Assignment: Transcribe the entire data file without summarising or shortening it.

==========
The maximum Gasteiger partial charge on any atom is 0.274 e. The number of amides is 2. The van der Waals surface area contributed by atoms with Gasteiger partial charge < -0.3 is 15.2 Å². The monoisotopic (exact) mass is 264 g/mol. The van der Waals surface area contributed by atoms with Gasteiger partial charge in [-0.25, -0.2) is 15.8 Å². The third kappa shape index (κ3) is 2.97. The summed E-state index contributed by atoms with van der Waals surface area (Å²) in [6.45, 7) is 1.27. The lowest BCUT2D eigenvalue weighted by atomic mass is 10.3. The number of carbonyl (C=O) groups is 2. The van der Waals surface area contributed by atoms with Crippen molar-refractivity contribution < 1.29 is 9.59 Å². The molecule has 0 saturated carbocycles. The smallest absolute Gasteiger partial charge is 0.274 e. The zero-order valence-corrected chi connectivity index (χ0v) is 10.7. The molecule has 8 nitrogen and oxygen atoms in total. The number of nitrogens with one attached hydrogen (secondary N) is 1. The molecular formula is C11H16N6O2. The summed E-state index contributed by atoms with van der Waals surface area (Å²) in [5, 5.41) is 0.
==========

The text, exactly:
The maximum Gasteiger partial charge on any atom is 0.274 e. The number of amides is 2. The van der Waals surface area contributed by atoms with Gasteiger partial charge < -0.3 is 15.2 Å². The monoisotopic (exact) mass is 264 g/mol. The van der Waals surface area contributed by atoms with Gasteiger partial charge in [-0.25, -0.2) is 15.8 Å². The third kappa shape index (κ3) is 2.97. The summed E-state index contributed by atoms with van der Waals surface area (Å²) in [6.45, 7) is 1.27. The lowest BCUT2D eigenvalue weighted by atomic mass is 10.3. The number of carbonyl (C=O) groups is 2. The van der Waals surface area contributed by atoms with Crippen molar-refractivity contribution < 1.29 is 9.59 Å². The molecule has 0 saturated carbocycles. The smallest absolute Gasteiger partial charge is 0.274 e. The zero-order valence-corrected chi connectivity index (χ0v) is 10.7. The molecule has 8 nitrogen and oxygen atoms in total. The number of nitrogens with one attached hydrogen (secondary N) is 1. The molecular formula is C11H16N6O2. The summed E-state index contributed by atoms with van der Waals surface area (Å²) in [5, 5.41) is 0.